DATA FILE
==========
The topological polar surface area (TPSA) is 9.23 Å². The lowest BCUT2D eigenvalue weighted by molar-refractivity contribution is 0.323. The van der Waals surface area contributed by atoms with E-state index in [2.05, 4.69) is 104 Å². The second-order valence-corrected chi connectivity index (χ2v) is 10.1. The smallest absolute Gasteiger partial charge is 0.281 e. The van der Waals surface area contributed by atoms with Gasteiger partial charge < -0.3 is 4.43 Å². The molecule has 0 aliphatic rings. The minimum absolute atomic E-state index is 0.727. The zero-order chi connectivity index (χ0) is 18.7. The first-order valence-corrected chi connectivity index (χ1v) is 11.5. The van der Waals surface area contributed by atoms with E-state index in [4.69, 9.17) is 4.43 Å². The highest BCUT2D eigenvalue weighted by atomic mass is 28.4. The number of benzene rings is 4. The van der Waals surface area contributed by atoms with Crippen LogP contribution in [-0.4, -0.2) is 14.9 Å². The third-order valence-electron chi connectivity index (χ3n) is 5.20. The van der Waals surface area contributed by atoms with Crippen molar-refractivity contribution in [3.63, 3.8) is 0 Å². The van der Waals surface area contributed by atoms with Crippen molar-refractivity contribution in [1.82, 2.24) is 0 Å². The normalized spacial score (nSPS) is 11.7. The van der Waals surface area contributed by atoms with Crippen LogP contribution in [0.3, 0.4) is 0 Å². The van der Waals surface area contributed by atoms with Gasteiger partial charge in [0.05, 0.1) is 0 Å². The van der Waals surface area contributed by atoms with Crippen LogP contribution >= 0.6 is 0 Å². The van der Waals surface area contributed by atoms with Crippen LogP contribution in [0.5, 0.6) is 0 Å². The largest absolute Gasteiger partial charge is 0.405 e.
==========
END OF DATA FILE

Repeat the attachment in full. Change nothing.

The topological polar surface area (TPSA) is 9.23 Å². The lowest BCUT2D eigenvalue weighted by molar-refractivity contribution is 0.323. The van der Waals surface area contributed by atoms with E-state index in [2.05, 4.69) is 104 Å². The second-order valence-corrected chi connectivity index (χ2v) is 10.1. The smallest absolute Gasteiger partial charge is 0.281 e. The van der Waals surface area contributed by atoms with Gasteiger partial charge < -0.3 is 4.43 Å². The molecule has 0 aliphatic rings. The minimum absolute atomic E-state index is 0.727. The zero-order chi connectivity index (χ0) is 18.7. The first-order valence-corrected chi connectivity index (χ1v) is 11.5. The van der Waals surface area contributed by atoms with E-state index in [4.69, 9.17) is 4.43 Å². The highest BCUT2D eigenvalue weighted by atomic mass is 28.4. The number of benzene rings is 4. The van der Waals surface area contributed by atoms with Crippen LogP contribution in [-0.4, -0.2) is 14.9 Å². The third-order valence-electron chi connectivity index (χ3n) is 5.20. The van der Waals surface area contributed by atoms with Crippen molar-refractivity contribution in [3.63, 3.8) is 0 Å². The van der Waals surface area contributed by atoms with Crippen molar-refractivity contribution in [1.82, 2.24) is 0 Å². The normalized spacial score (nSPS) is 11.7. The van der Waals surface area contributed by atoms with Crippen LogP contribution in [0.3, 0.4) is 0 Å². The van der Waals surface area contributed by atoms with Gasteiger partial charge in [0.05, 0.1) is 0 Å². The van der Waals surface area contributed by atoms with Crippen LogP contribution >= 0.6 is 0 Å². The van der Waals surface area contributed by atoms with Crippen LogP contribution in [0.5, 0.6) is 0 Å². The largest absolute Gasteiger partial charge is 0.405 e.